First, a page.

Wednesday, December 1, 2010

Experiments

After watching Jane Dunnewold on a Quilting Arts episode, I decided to try flour paste as a resist. It's easy and it works.
Half flour, half water mixed to a smooth paste is spread on the fabric and allowed to dry. I crinkled it up to get lots of cracks then painted it with black acrylic paint. It needs to be a paint that doesn't have to be heat set. Then it was soaked in a pail of water until the flour was off-lots of rubbing. The water was thrown in the flower bed, so there would be no drainage problems in the bathroom. I'm pleased with the results and happy to work with a non toxic process.

When I was cutting the celery for the turkey stuffing, I saw that the cut off end was interesting, so I saved it. Once the turkey was in the oven, I used the celery to stamp a painted fabric that I didn't like. Much better now.

7 comments:

Roberta said...

Interesting process. I used to paint on silks and some cottons. Mainly I used Deka fabric paint or silk paints. I never experimented with much else but I would like to. You have inspired me.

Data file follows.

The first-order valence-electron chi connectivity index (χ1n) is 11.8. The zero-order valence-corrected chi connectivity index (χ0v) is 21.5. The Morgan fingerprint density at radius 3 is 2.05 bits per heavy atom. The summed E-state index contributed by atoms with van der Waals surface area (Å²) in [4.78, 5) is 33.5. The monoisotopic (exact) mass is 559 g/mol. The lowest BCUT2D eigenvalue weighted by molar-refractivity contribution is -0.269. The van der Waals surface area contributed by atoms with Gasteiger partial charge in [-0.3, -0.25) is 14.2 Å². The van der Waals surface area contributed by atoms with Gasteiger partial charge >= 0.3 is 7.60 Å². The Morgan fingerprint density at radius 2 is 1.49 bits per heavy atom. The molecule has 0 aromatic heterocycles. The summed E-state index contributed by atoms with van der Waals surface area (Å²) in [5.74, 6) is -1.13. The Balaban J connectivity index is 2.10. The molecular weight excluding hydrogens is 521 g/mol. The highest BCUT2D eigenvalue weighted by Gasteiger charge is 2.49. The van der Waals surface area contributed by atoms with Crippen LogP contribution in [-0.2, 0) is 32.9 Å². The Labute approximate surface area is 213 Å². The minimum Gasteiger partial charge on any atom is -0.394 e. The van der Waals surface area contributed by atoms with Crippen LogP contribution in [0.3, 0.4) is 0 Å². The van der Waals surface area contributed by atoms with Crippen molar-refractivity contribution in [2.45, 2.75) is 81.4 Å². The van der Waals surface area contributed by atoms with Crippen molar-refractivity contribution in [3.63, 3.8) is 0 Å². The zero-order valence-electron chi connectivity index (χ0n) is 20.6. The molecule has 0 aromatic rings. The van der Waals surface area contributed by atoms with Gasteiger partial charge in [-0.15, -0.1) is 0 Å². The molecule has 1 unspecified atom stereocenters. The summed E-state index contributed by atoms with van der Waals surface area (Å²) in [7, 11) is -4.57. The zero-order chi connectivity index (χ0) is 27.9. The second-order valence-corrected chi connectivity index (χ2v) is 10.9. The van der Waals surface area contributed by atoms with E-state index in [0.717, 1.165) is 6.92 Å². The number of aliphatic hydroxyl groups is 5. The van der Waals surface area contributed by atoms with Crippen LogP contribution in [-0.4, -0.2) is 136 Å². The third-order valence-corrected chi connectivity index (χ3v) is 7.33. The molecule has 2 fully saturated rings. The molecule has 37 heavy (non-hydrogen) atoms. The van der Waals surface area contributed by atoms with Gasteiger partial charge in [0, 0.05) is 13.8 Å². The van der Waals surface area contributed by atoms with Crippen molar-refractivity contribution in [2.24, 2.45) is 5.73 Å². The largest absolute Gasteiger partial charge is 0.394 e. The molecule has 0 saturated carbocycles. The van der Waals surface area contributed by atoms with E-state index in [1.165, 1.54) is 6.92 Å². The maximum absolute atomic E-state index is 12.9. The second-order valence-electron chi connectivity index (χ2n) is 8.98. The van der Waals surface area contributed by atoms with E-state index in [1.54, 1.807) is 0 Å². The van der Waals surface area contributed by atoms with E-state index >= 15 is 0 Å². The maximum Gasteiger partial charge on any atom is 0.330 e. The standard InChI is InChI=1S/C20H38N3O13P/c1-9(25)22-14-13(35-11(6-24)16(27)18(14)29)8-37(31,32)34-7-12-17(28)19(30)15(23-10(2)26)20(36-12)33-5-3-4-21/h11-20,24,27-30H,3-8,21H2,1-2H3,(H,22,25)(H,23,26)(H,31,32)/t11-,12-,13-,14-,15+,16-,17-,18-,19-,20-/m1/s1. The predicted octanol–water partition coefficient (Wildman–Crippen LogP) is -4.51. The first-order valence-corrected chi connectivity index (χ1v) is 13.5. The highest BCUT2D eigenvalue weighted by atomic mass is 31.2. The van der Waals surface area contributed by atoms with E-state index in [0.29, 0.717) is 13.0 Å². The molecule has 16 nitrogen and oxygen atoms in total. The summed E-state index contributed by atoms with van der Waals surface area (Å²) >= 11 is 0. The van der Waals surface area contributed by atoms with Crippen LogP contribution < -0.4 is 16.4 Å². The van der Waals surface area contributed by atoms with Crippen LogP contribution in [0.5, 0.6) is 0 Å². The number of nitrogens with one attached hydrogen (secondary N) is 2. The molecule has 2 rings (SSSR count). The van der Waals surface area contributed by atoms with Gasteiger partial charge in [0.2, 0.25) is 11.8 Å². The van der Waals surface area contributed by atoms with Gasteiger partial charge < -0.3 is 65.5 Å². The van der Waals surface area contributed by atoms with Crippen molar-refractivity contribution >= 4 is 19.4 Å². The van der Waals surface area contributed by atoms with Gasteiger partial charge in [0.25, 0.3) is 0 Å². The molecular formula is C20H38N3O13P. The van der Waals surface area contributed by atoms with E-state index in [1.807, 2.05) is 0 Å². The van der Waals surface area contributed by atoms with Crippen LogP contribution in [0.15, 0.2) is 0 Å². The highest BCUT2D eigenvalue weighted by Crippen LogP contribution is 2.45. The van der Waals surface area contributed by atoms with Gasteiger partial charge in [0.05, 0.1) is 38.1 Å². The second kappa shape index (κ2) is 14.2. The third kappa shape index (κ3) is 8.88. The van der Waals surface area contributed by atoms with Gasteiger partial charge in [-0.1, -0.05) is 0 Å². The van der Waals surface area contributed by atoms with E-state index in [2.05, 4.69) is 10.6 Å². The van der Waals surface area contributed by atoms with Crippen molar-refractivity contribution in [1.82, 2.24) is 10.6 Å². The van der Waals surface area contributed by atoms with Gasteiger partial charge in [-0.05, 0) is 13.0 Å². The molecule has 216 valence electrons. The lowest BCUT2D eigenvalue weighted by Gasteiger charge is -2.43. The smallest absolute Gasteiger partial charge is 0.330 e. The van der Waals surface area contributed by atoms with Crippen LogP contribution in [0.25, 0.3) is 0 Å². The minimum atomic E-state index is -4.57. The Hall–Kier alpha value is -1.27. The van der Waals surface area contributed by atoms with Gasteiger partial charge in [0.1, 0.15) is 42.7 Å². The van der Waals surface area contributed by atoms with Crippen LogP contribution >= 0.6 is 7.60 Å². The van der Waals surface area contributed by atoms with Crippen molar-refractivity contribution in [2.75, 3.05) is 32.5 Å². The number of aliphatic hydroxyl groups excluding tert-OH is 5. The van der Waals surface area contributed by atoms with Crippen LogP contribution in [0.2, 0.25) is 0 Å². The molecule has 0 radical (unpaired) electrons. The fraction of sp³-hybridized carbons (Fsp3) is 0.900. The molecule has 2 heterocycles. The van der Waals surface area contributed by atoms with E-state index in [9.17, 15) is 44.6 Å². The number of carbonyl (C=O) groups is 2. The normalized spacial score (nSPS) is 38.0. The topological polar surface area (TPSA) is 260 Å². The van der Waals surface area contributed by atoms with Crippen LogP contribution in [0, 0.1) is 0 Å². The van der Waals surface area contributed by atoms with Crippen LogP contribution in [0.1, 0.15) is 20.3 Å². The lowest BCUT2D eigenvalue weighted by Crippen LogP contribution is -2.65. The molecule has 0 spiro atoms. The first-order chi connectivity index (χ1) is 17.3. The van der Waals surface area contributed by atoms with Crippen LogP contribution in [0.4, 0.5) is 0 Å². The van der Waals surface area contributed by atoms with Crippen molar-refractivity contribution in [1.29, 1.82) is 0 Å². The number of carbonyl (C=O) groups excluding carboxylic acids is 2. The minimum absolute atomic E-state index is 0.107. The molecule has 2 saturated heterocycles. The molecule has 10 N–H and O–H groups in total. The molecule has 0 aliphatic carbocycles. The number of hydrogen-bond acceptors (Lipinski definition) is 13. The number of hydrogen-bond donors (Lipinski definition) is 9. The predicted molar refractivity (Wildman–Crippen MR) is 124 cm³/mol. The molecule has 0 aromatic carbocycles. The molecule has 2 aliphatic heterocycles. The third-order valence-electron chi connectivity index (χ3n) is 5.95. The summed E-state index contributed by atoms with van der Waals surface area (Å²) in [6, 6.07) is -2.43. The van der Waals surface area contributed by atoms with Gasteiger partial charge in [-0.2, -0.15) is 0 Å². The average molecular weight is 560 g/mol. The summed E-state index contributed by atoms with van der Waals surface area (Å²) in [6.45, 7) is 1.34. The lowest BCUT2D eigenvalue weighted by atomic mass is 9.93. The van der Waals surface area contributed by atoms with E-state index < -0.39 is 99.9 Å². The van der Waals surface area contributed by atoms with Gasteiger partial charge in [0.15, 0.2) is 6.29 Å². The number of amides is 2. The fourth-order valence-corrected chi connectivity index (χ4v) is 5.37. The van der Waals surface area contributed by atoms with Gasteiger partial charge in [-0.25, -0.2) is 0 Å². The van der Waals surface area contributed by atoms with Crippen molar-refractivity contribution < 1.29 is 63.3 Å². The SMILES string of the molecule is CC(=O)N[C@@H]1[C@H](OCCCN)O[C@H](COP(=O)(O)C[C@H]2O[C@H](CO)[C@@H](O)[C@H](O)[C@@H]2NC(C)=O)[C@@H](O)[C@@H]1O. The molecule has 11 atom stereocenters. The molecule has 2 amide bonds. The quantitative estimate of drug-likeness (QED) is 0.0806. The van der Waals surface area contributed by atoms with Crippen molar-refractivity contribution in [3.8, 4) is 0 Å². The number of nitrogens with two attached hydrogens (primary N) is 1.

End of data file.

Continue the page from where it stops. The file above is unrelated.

Diane Kelsey said...

Cooking a Turkey and still time to play, I'm impressed. Really like the effect of the flour resist, something worth a try.

ju-north said...

Will try this. I once did something similar but left the paste on the fabric - now several years later cracked flour which was painted is still ok! (Picture on my blog aomewhere!)

Sarah said...

I love the idea of the celery! It just goes to show how something so mundane can be used so creatively!

liniecat said...

Will try the flour paste too thansk for the heads up and neat idea with the celery!
Oh dear......MORE SNOW!
I cant bring myself to snow dye, its too cold out there!!

Cassie said...

Wow what great ideas! And so inexpensive - I love being able to use things that I already have lying around the house (or the pantry or refrigerator). Now if I can just find the time to try them out. Have a Blessed weekend:)

Judy Rys said...

Great experiments. You just never know what will work well. I bet celery stalks all look different, like human fingerprints.